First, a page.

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GM battery plant employees to vote for UAW representation in December

The first of what are expected to be several representation elections for the United Auto Workers at a Detroit Three battery plant will take place next month.

An election to unionize the first General Motors Co. and LG Energy Solution joint-venture battery cell manufacturing plant in operation in Warren, Ohio, is scheduled for Dec. 7 and Dec. 8, according to a National Labor Relations Board filing made this week.

The plant is one of at least four that the GM and LG joint venture, operating as Ultium Cells LLC, is opening in the United States. Detroit automakers Stellantis NV and Ford Motor Co. also are planning battery plants that the UAW is expected to try to organize as it claims its place in the transition to electric vehicles. The organization effort in Warren comes less than a year before the Detroit Three and the UAW begin negotiations for a new contract that will partially focus on the fate of non-electric vehicle jobs.

"This is the most strategic issue facing the UAW today: how to make the transition from the internal combustion engine production to the electric vehicle production," said Tom Kochan, a labor studies professor at the Massachusetts Institute of Technology's Sloan School of Management. "The drivetrain engine production was quite labor intensive, and particularly among production workers. Those jobs will change dramatically in the electric vehicle production."

The Ultium plant in Warren is the first of four plants to start making battery cells for GM EVs. Two other plants, in Spring Hill, Tennessee, and in Delta Township near Lansing, are under construction. GM and LG are looking at New Carlisle, Indiana, as the location for their fourth battery plant in the U.S.

"It's absolutely essential for the UAW to gain representation in those areas if it wants to capture where these jobs are going to be moving," Kochan said. "Now, this is tricky because GM, Ford and Stellantis can't afford to really have a lot of conflict with the UAW over this issue as they go into contract negotiations in 2023."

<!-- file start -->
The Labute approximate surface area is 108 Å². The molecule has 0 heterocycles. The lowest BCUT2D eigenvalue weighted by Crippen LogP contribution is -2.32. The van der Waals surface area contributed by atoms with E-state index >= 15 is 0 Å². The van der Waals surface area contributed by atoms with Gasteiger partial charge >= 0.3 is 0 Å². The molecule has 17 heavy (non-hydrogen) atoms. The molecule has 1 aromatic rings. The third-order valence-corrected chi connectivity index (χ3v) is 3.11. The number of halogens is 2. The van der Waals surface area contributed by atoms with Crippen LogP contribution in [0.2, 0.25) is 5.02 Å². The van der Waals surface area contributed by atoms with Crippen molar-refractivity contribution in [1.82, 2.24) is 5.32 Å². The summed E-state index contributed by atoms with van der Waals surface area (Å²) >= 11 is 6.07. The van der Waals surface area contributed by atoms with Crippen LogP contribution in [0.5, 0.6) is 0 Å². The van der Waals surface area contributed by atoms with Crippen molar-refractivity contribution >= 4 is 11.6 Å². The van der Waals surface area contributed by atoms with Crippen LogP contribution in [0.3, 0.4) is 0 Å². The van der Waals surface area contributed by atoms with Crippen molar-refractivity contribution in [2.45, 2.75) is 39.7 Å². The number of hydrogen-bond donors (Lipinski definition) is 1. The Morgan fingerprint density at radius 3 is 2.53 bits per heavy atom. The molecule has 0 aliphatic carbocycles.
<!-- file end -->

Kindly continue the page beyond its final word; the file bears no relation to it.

Negotiations with the UAW will happen as GM and rival automakers are pushing to make EVs as profitable as their internal combustion engine products. At an Investor Day event last week in New York, GM executives said they expect EVs to hit that mark by 2025.

When asked how labor negotiations could impact GM's EV profitability expectations, CEO Mary Barra told investors: "With where our employees are at today, it's a good middle-class wage. We'll work through the negotiations and manage that and manage the overall cost, like we do every time."

Barra noted she's on record saying GM supports plants getting unionized.

"We have also done a lot of education to make sure that the UAW and our members understand the affordability," she said. "We've insourced work, which is good for the country and good for our workforce ... but we also have to make sure we're competitive. And so we regularly have those conversations, as well."

The UAW in October filed to have a union election on behalf of about 900 workers at the joint-venture Ultium Cells plant in Warren, Ohio. The filing, made with the Cleveland office of the National Labor Relations Board, came after a back-and-forth on whether Ultium would recognize the union through a card check process instead of an election.

UAW President Ray Curry at the time said most Ultium workers have signed cards to authorize UAW representation. But Ultium declined to recognize the UAW as the employees' union.

The UAW could not be reached for comment Tuesday. The UAW has continually expressed confidence in being able to organize the Warren battery plant — not surprising given the battery plant's proximity to the former GM Lordstown Assembly plant the automaker closed in 2019 and later sold to a startup automaker. The plant is now owned by Taiwanese electronics company Foxconn.

"For this particular plant, it's critical for the UAW because they had Lordstown, Ohio, right across the street. So it's a union friendly town; it's an important sector in the economy; (and) it's not a heavily anti-union neighborhood," said Art Wheaton, director of labor studies at Cornell University's ILR School. "But it's a very high likelihood that LG will try to fight along with GM to try to keep the prices and benefits down ... what they don't want is to be paying more for their employees."

Ultium Cells spokesperson Brooke Waid said in a Tuesday statement the company "respects workers’ right to choose union representation and the efforts of the UAW to organize battery cell manufacturing workers at our Ohio manufacturing site."